Rapid test kit wait times frustrate business owners
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This article was published 12/01/2022 (259 days ago), so information in it may no longer be current.
Some Brandon business owners are frustrated over long wait times to apply for the federal government’s COVID-19 rapid test kit program.
Micheal Smith, owner of Patches Family Restaurant, said he was delighted when he found out about a federal program that provides COVID rapid antigen test kits to small- and medium-sized businesses for an upfront cost of $14. Buying test kits for his staff of 10, including himself, would prove expensive as they retail for around $35 to $45 at pharmacies.
He wasn’t expecting a nearly two-week wait time just to be approved to apply, though.
“When I logged on the website and put in my information, it said I qualified and got a message that it would be about four business days for approval — [but] it took eight business days just to get approval to apply,” he said.
He received notice of his approval to apply on Tuesday.
While he understands demand for these test kits is extremely high across the province, he questions why it took so long when he was given a specific time frame.
The federal government established the Rapid Antigen Test Initiative to distribute rapid tests to small- and medium-sized businesses. According to the Government of Canada website, businesses who are approved can receive rapid tests from pharmacies if they are an incorporated business, have 10 to 199 employees, and are in an industry that is currently open under provincial guidelines. Businesses can apply to pick up their tests from a Shoppers Drug Mart and accept their terms and conditions, or register with another participating pharmacy.
The tests are to be used for regular workplace screening of employees who are required to be on-site.
Businesses and not-for-profit organizations are eligible to apply.
Working in a restaurant, Smith said he and his staff definitely need these kits to keep themselves and their patrons safe. At the time he applied, he was told he could get up to 10 boxes with five tests per box and the small upfront cost. That sounded ideal to him, he said, as he could give a box to each staff member.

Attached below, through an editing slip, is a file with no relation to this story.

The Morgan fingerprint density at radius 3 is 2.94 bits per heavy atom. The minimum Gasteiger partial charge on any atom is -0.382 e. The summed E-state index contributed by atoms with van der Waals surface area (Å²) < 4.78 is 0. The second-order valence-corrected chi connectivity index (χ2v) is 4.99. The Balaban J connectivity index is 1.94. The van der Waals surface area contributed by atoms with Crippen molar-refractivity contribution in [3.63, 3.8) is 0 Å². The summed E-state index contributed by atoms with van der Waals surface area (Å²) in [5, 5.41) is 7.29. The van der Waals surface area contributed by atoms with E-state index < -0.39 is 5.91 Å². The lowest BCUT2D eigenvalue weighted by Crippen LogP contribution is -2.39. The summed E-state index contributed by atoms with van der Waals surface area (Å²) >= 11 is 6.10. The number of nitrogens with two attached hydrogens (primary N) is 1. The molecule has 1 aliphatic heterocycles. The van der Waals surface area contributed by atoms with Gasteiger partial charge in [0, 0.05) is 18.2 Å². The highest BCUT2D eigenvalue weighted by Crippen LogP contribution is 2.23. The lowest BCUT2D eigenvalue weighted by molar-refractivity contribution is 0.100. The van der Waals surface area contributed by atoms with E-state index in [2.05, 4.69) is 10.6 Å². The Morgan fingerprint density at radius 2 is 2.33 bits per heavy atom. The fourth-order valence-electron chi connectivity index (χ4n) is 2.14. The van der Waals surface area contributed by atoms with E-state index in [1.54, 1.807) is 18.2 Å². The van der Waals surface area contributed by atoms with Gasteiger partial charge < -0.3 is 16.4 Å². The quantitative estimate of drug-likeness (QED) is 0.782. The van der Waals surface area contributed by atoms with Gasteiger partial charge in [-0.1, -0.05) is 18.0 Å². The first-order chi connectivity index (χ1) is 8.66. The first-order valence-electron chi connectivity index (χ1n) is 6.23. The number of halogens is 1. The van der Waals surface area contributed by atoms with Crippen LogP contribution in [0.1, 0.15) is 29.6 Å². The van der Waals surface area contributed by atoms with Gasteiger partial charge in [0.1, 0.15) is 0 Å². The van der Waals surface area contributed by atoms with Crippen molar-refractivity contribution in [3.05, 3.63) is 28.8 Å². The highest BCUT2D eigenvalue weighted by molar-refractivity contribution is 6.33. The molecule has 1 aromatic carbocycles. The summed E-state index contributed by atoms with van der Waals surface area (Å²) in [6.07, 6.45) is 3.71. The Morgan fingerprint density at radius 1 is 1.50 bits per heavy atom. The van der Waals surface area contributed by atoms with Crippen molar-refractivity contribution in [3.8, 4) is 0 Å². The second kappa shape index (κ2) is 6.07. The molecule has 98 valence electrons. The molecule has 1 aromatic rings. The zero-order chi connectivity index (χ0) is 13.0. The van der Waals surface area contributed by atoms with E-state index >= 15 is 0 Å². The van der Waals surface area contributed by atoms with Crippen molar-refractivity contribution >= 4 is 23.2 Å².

“We are a restaurant and we definitely need these because we work with the public,” Smith said. “I got lucky, though. My sister mailed me two boxes from Ontario, so I can test myself, but I am very limited on what I can get.”
So far, he had only tried the online portal to acquire test kits.
Another Brandon business owner, who asked to remain anonymous, said he signed up for the program, too, and was ecstatic to find out the tests were so affordable.
As of Tuesday afternoon, he had been waiting two weeks, as well as weeks for pharmacies to get supplies for the program. He agreed businesses need these tests to keep their workplaces safe for themselves and their customers, adding no one can expect an employee to pay $35 to $45 for their own test every time someone feels ill because there are no supplies to take home.
The governments are stressing safety in the workplace, but are not providing the tools to help them, he added.
While looking at other locations where the tests were available for purchase, the cost was either too high or the product was out of stock.
The program is supposed to help provinces and territories deal with heightened demands for testing kits and long lineups at testing sites.
The province has been making rapid antigen test kits available to businesses through an agreement with the Winnipeg Chamber of Commerce to distribute them to employers, but that program was recently placed on hold.
Brandon Chamber of Commerce president Barry Cooper said the chamber is always willing to work with the government to distribute test kits.
“We want these kits out there and in the hands of business owners and employees,” he said. “This will help businesses stay open and safe, because if they are not feeling well, they can check themselves quickly and isolate if it is a positive case, [therefore] protecting the public and reducing time off. It also gives the public confidence staff are protecting them as well.”
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